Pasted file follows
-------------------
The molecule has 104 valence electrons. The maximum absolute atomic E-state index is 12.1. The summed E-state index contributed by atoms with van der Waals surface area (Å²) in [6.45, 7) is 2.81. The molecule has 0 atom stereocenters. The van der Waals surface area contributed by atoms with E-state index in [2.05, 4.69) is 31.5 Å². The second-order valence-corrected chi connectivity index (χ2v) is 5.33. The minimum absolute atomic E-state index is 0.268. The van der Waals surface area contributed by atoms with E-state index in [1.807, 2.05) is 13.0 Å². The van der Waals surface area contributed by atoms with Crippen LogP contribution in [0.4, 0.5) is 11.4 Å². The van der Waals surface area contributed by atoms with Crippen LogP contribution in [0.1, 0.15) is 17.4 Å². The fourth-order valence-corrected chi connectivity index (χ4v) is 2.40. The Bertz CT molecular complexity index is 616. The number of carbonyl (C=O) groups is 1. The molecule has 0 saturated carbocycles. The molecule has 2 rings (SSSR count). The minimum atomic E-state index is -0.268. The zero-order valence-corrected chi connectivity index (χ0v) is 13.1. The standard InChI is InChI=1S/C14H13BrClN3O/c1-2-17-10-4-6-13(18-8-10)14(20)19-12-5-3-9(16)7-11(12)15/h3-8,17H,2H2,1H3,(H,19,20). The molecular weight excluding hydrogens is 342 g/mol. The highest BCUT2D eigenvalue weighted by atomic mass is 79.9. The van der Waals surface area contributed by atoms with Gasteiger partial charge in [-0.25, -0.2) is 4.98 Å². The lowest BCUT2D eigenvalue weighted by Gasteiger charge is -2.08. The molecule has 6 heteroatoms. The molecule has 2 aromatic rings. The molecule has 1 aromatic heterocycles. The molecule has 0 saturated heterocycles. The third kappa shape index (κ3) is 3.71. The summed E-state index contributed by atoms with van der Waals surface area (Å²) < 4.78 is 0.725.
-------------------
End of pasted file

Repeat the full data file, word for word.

The molecule has 104 valence electrons. The maximum absolute atomic E-state index is 12.1. The summed E-state index contributed by atoms with van der Waals surface area (Å²) in [6.45, 7) is 2.81. The molecule has 0 atom stereocenters. The van der Waals surface area contributed by atoms with E-state index in [2.05, 4.69) is 31.5 Å². The second-order valence-corrected chi connectivity index (χ2v) is 5.33. The minimum absolute atomic E-state index is 0.268. The van der Waals surface area contributed by atoms with E-state index in [1.807, 2.05) is 13.0 Å². The van der Waals surface area contributed by atoms with Crippen LogP contribution in [0.4, 0.5) is 11.4 Å². The van der Waals surface area contributed by atoms with Crippen LogP contribution in [0.1, 0.15) is 17.4 Å². The fourth-order valence-corrected chi connectivity index (χ4v) is 2.40. The Bertz CT molecular complexity index is 616. The number of carbonyl (C=O) groups is 1. The molecule has 0 saturated carbocycles. The molecule has 2 rings (SSSR count). The minimum atomic E-state index is -0.268. The zero-order valence-corrected chi connectivity index (χ0v) is 13.1. The standard InChI is InChI=1S/C14H13BrClN3O/c1-2-17-10-4-6-13(18-8-10)14(20)19-12-5-3-9(16)7-11(12)15/h3-8,17H,2H2,1H3,(H,19,20). The molecular weight excluding hydrogens is 342 g/mol. The highest BCUT2D eigenvalue weighted by atomic mass is 79.9. The van der Waals surface area contributed by atoms with Gasteiger partial charge in [-0.25, -0.2) is 4.98 Å². The lowest BCUT2D eigenvalue weighted by Gasteiger charge is -2.08. The molecule has 6 heteroatoms. The molecule has 2 aromatic rings. The molecule has 1 aromatic heterocycles. The molecule has 0 saturated heterocycles. The third kappa shape index (κ3) is 3.71. The summed E-state index contributed by atoms with van der Waals surface area (Å²) < 4.78 is 0.725.